Saturday, December 14, 2019

Radio and Ham Radio Part 1





























The above QSL cards are from 1967 when I spent some time in Canada in the Oil Patch. The one on the left is the front and back side from a 14 year old. The card on the right was from a Ham Radio Operator in Novgorod Russia. Both are from contacts made on the 20 meter Ham Band. Note the VE6 on the back side of my call sign. The VE means Canada and the 6 means my home was in the Provence of Alberta. Some times Hams send cards back and forth to confirm a contact made. It is a favorite hobby of some Hams to say collect a card from all 50 states and from all the continents.

What does Ham Radio and Radio Communications have to do with Surviving the Grand Solar Minimum? Actually many things. If the power is down you can forget using a cell phone, or watching TV or using the internet. Ham radio is probably the most robust and most reliable type of communications available. Ya, if you have a cool $800 cell phone and there is no internet or power its just an expensive piece of junk. If there is no power, then a string and two tomato soup cans would
work better.

Some of you probably remember the CB (Citizens Band) rage Good Buddy! These radio's used the 27 MHz band (10 meters). and had limited range unless you had a very large high gain antenna and an illegal amplifier. At times the CB band could be used to communicate over long range if the F layers were just right and the MUF (Maximum Usable Frequency) was above the 27 MHz frequency.

Ham radio and CB radio kind of took a back bench when the internet and cell phones became popular. Even a real dummy can operate a cell phone :)

I started my Ham Radio addiction many years ago. 68 years ago to be exact. At that time, my first Ham Radio licence was what was call the Novice ticket. My call letters had the letter "N" in it.

All I could use to communicate at the time was Morris Code or CW (Continuous Wave) transmissions. Essentially the transmitter was turned on and off using a Code Key.
The Novice license required that you pass a technical quiz and pass a code test of 5 words per minute (WPM) at the same time.  Later I took the General Class test and a 13 WPM code test and also the  Second Class Radio Telephone exam and a test for a Radar Endorsement. This license allowed me to work on commercial radios and weather radar transmitters and equipment. Not bad for a 9 year old kid and you had to actually understand the math and science behind all of it! The only problem was the voltages / currents used in this equipment could be lethal. The general class allowed me to communicate on more frequencies and using other communication methods like voice. Bouncing radio waves off the moon was in my future!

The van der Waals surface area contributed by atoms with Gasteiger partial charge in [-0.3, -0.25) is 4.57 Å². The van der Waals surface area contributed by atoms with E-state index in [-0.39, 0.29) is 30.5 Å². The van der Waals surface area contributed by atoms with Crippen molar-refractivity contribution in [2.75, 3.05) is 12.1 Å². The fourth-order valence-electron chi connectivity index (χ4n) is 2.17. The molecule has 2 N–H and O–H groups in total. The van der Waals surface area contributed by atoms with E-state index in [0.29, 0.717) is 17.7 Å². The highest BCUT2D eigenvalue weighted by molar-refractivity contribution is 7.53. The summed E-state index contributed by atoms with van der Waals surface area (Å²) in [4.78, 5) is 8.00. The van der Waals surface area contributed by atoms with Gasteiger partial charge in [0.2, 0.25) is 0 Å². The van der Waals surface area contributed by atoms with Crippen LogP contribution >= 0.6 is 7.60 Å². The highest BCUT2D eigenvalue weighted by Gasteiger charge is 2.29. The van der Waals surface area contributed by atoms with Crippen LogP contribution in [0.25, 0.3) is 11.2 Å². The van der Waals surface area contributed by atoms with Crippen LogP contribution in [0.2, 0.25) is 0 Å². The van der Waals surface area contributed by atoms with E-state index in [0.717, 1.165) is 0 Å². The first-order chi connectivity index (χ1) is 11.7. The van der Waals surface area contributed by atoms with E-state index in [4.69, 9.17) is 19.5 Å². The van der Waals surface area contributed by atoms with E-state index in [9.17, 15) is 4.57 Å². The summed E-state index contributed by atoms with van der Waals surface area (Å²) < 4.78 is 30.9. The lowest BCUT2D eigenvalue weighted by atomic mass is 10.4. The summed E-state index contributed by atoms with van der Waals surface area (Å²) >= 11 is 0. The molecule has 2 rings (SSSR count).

To listen to some Morris Code, go to this URL on YouTube here at this URL.

Types of Communications



This may be a much too much for some of you, so you can always just not watch it.
Receivers and Transmitters




Well a radio and a receiver is pretty worthless unless it is connected to an antenna. Below is a video on antennas. 



So what is so useful about being a ham Radio Operator or Ham? One thing will become certain, if you jump in to this head first, you will soon become a communications expert. You will get good at using and programming your radio equipment. You will learn how to communicate with other Hams. You could have a base station at home and a mobile system in your car. You could track other hams and they could track you using GPS. You could have the same digital equipment that is commercially manufactured and similar to the digital Motorola equipment. Using repeaters would become a day-to-day thing. You will make many wonderful friends who enjoy Ham Radio as well. You could become an antenna expert and communicate with Hams locally and globally. You could communicate through satellites built and put in orbit. 

OK that is the nice thing. Now here are some security things about being a Ham Radio operator. 

Being a Ham Radio Operator allows you to:


  • Become functionally aware at home and mobile.
  • Many hams are a part of bad weather watches.
  • Keep in close contact with your family and kids, not relying on a cell phone.
  • Using GPS and advanced radios, you will know exactly where your family and children are located.
  • When traveling, get local information from other hams in the area you are traveling using repeaters.
  • Keep in touch with local Hams
  • Using repeaters, keep in contact locally. Some repeaters allow phone calls.
  • Some repeaters are connected to the internet and you can talk through repeaters all over the world. 
You can develop friends in distant cities using the internet connected repeaters. Have a cup of coffee while getting the latest new and weather from your friends. While driving to work in your car, chat with people all over the US, Europe, Asia and Australia. 


Using the money you would have spent on a very expensive cell phone, you can purchase all types of Ham Radio equipment you can use at your home, car and while you are shopping and just walking around. You can be connected to the world with just a $20.00 HT (Handy Talkie)


Thanks and Cheers
Dennis



Super Grand Solar Minimum Radio and Survival Equipment Store at this URL


 


All the equipment in my store is used personally by me or recommended by me.












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